I warne yow wel; for save I and a frere,
 In Engelond ther kan no man it make."
 "No fors," quod he, "now, sire, for Goddes sake,
 What shal I paye? Telleth me, I preye."
 "Ywis," quod he, "it is ful deere, I seye.
1360 Sire, at o word, if that thee list it have,
 Ye shul paye fourty pound, so God me save!
 And nere the freendshipe that ye dide er this
 To me, ye sholde paye moore, ywis."
 This preest the somme of fourty pound anon
 Of nobles fette, and took hem everichon
 To this chanoun for this ilke receite.
 Al his werkyng nas but fraude and deceite.
 "Sire preest," he seyde, "I kepe han no loos
 Of my craft, for I wolde it kept were cloos;
1370 And, as ye love me, kepeth it secree.
 For, and men knewen al my soutiltee,
 By God, they wolden han so greet envye
 To me by cause of my philosophye
 I sholde be deed; ther were noon oother weye."
 "God it forbeede," quod the preest, "what sey ye?
 Yet hadde I levere spenden al the good
 Which that I have, and elles wexe I wood,
 Than that ye sholden falle in swich mescheef."
 "For youre good wyl, sire, have ye right good preef,"
1380 Quod the chanoun, "and farwel, grant mercy!"
 He wente his wey, and never the preest hym sy
 After that day; and whan that this preest shoolde
 Maken assay, at swich tyme as he wolde,
 Of this receit, farwel! It wolde nat be.
 Lo, thus byjaped and bigiled was he!
 Thus maketh he his introduccioun,
 To brynge folk to hir destruccioun.
 Considereth, sires, how that, in ech estaat,
 Bitwixe men and gold ther is debaat
1390 So ferforth that unnethes is ther noon.
 This multiplying blent so many oon
 That in good feith I trowe that it bee
 The cause grettest of swich scarsetee.
 Philosophres speken so mystily
 In this craft that men kan nat come therby,
 For any wit that men han now-a-dayes.
 They mowe wel chiteren as doon jayes,
 And in hir termes sette hir lust and peyne,
 But to hir purpos shul they nevere atteyne.
1400 A man may lightly lerne, if he have aught,
 To multiplie, and brynge his good to naught!
 Lo! swich a lucre is in this lusty game,
 A mannes myrthe it wol turne unto grame,
 And empten also grete and hevye purses,
 And maken folk for to purchacen curses
 Of hem that han hir good therto ylent.
 O, fy, for shame! They that han been brent,
 Allas, kan they nat flee the fires heete?
 Ye that it use, I rede ye it leete,
1410 Lest ye lese al; for bet than nevere is late.
 Nevere to thryve were to long a date.
 Though ye prolle ay, ye shul it nevere fynde.
 Ye been as boold as is Bayard the blynde,
 That blondreth forth and peril casteth noon.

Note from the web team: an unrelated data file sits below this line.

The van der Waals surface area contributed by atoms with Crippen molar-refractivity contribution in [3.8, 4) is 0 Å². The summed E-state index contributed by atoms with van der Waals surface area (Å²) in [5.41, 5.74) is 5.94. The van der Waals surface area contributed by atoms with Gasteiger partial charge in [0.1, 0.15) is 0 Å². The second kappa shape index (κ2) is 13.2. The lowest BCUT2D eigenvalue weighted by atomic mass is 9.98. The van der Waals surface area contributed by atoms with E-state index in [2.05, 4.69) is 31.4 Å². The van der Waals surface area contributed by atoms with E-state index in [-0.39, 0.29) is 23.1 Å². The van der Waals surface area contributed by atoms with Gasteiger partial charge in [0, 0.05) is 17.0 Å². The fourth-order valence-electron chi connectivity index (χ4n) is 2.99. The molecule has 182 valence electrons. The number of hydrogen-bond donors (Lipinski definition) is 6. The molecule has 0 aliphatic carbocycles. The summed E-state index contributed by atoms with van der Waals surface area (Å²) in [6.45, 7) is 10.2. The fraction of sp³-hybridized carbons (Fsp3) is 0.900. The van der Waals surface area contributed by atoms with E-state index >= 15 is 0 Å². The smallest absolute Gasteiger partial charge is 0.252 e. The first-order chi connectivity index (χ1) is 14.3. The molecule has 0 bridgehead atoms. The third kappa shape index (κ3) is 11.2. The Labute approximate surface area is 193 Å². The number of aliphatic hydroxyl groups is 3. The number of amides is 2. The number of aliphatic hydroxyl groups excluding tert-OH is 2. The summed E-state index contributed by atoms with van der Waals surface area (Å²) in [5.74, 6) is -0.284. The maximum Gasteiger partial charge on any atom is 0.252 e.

He is as boold to renne agayn a stoon
 As for to goon bisides in the weye.
 So faren ye that multiplie, I seye.
 If that youre eyen kan nat seen aright,
 Looke that youre mynde lakke noght his sight.
1420 For though ye looken never so brode and stare,
 Ye shul nothyng wynne on that chaffare,
 But wasten al that ye may rape and renne.
 Withdraweth the fir, lest it to faste brenne;
 Medleth namoore with that art, I mene,
 For if ye doon, youre thrift is goon ful clene.
 And right as swithe I wol yow tellen heere
 What philosophres seyn in this mateere.
 Lo, thus seith Arnold of the Newe Toun,
 As his Rosarie maketh mencioun;
1430 He seith right thus, withouten any lye:
 "Ther may no man mercurie mortifie
 But it be with his brother knowlechyng";
 How [be] that he which that first seyde this thyng
 Of philosophres fader was, Hermes;
 He seith how that the dragon, doutelees,
 Ne dyeth nat but if that he be slayn
 With his brother; and that is for to sayn,
 By the dragon, Mercurie, and noon oother
 He understood, and brymstoon by his brother,
1440 That out of Sol and Luna were ydrawe.
 "And therfore," seyde he -- taak heede to my sawe --
 "Lat no man bisye hym this art for to seche,
 But if that he th' entencioun and speche
 Of philosophres understonde kan;
 And if he do, he is a lewed man.
 For this science and this konnyng," quod he,
 "Is of the secree of the secretes, pardee."
 Also ther was a disciple of Plato,
 That on a tyme seyde his maister to,
1450 As his book Senior wol bere witnesse,
 And this was his demande in soothfastnesse:
 "Telle me the name of the privee stoon."
 And Plato answerde unto hym anoon,
 "Take the stoon that Titanos men name."
 "Which is that?" quod he. "Magnasia is the same,"
 Seyde Plato. "Ye, sire, and is it thus?
 This is ignotum per ignocius.
 What is Magnasia, good sire, I yow preye?"
 "It is a water that is maad, I seye,
1460 Of elementes foure," quod Plato.
 "Telle me the roote, good sire," quod he tho,
 "Of that water, if it be youre wil."
 "Nay, nay," quod Plato, "certein, that I nyl.
 The philosophres sworn were everychoon
 That they sholden discovere it unto noon,
 Ne in no book it write in no manere.
 For unto Crist it is so lief and deere
 That he wol nat that it discovered bee,
 But where it liketh to his deitee
1470 Men for t' enspire, and eek for to deffende
 Whom that hym liketh; lo, this is the ende."
 Thanne conclude I thus, sith that God of hevene
 Ne wil nat that the philosophres nevene
 How that a man shal come unto this stoon,
 I rede, as for the beste, lete it goon.
 For whoso maketh God his adversarie,
 As for to werken any thyng in contrarie
 Of his wil, certes, never shal he thryve,
 Thogh that he multiplie terme of his lyve.
1480 And there a poynt, for ended is my tale.
 God sende every trewe man boote of his bale!

Next: The Manciple's Prologue